Sasha Lilley: Protests against Wall Street have inspired many people to move their money from big banks to smaller banks and credit unions and encourage others to do the same. Why might you be skeptical of this effort?
Doug Henwood: There are several reasons. First of all, I think a lot of the big banks wouldn't be too sad to see some of these customers go. One of the reasons that the Bank of America and other big banks were imposing the five-dollar fee for the use of debit cards was that they're trying to drive a lot of small customers away. They lose money on them and are happy to see them go. So I'm not sure this is going to cause a lot of consternation in the executive suites.
SL: How do they lose money on them?
DH: Because it just takes them a few hundred bucks a year to process the accounts. If the balances and transactions are small, then they're just not worth the bother.
This will also present a problem for credit unions: if they get an influx of smaller accounts, they're also going to be expensive and cause the credit unions problems to deal with. But that's just one issue. I think there are larger ones as well. The credit unions have for the most part more money than they know what to do with right now. They've had a growth in assets, not merely just over the last few days — actually some of the numbers I have sound impressive, though on closer scrutiny they're not that gigantic — but they've had an influx in assets over the last several years. And more than half of that influx of assets has gone into things like Treasury bonds and Ginnie Maes. They don't have enough places to plough their money into locally or for the benefit of their members, so they buy securities. And you don't get any bigger or more irresponsible than the US government, but that's where a lot of this money is going to go — into US government securities. So if you're going to put your money into a credit union, you should think about what the credit union is going to do with that money.
This is even more true for a lot of the smaller banks. When Arianna Huffington started her Move Your Money campaign a year or so ago, I looked at some of the banks that she recommended for my own personal zip code 11238. One was the Carver National Bank, which is black-owned, but has been financing the gentrification of neighborhoods in Brooklyn and Queens, and which has been partnering with Merrill Lynch to introduce wealth management services. Another they recommended, the Apple Bank, had about three quarters of its money in US Treasury securities. So you have to see where the money is going. Small size is not automatically synonymous with virtue.
But also I think we're evading some larger political questions. We need a different financial system, for sure. We need different relationships of ownership — relationships of property. And the proper place to do that is at the political level, not at the level of individual portfolio allocations. Now if people want to move their money into a smaller bank or credit union because the fees are lower or they like the service, that's one thing. But you're not really doing anything all that virtuous by moving your money that way, I don't think. A consumer preference isn't a political act.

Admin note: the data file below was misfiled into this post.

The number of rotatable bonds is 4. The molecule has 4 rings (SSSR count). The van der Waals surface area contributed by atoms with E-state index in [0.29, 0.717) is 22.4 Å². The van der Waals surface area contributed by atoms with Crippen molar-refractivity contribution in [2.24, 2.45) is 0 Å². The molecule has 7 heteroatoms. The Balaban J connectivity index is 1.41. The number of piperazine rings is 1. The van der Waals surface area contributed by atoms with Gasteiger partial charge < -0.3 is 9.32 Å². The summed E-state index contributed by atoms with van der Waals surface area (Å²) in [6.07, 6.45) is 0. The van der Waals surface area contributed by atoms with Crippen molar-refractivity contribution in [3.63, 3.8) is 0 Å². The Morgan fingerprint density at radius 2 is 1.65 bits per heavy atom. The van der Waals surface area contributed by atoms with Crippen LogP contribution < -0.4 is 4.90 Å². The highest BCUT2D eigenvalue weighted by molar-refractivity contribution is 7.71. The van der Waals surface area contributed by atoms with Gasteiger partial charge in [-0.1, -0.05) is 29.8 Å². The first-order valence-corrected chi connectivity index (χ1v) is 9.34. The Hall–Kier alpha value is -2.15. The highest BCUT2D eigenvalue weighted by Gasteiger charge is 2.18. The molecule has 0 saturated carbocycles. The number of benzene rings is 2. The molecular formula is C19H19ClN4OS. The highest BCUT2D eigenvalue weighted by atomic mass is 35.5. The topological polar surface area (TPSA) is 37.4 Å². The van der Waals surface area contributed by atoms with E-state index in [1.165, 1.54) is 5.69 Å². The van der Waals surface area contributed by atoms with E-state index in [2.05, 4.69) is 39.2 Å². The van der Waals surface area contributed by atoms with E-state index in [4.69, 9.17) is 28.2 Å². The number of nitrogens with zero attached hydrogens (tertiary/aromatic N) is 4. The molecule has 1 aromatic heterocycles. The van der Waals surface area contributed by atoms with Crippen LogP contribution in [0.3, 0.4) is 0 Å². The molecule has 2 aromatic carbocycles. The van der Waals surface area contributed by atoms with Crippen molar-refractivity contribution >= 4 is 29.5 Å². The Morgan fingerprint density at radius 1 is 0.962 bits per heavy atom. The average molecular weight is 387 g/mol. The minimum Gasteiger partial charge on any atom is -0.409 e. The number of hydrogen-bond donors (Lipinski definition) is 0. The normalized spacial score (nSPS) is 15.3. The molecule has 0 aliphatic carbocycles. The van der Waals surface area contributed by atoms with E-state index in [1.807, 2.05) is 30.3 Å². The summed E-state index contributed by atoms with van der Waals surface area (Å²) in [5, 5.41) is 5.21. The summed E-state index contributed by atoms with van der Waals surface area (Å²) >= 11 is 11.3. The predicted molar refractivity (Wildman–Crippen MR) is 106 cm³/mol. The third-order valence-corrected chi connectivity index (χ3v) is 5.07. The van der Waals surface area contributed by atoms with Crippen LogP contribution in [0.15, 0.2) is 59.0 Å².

SL: Does focusing on banking and finance as a realm unto itself give us a false sense of the role that finance plays within the larger capitalist system?
DH: Yes, there is a longstanding tradition, among particularly the populist side of the American left, of looking only at finance as bad, as if it was uniquely evil, and treating production as virtuous. I can understand why people might do that in some sense. Corporations do produce goods and services that make it easier for us to live our lives; there's no question about that. But they also are vast engines of exploitation and environmental destruction. The corporation makes its money by paying workers less than the value of what they produce. Although production may look virtuous, there is always going to be that relationship of exploitation, despite the alleged virtue of production.
I think finance kind of isolates, sort of purifies, the purely parasitic relationship of capitalist production. It's all about money — money expanding into more money. But it hides the fact that the productive sector is all about that as well. The productive sector only engages in production because they make money on it. If they can't make money on it, they're not going to produce. The whole system is about the expansion of money, not about the production of goods and services, or satisfying of consumer demand, or any of those sorts of things you hear about in economics textbooks or the recitations of publicists.
SL: Do you see the Occupy Wall Street movement and the movements it has spawned as choosing the right target here? Clearly, you're a critic of finance within the larger rubric of the system itself. Do you see this movement as continuing in the tradition of leftwing populism that you just mentioned? Or do you see it as potentially moving beyond that?
DH: I see it as a lot of things. I've been critical of certain aspects of Occupy, but I want to make it clear I think it's mostly the most wonderful thing to happen in a long time, has tremendous potential and possibilities. It's changed the political conversation in this country and even a good bit of the world remarkably. I don't want to make it sound that I'm kicking this thing around. I'm filled with gratitude and admiration for the people who started it and all t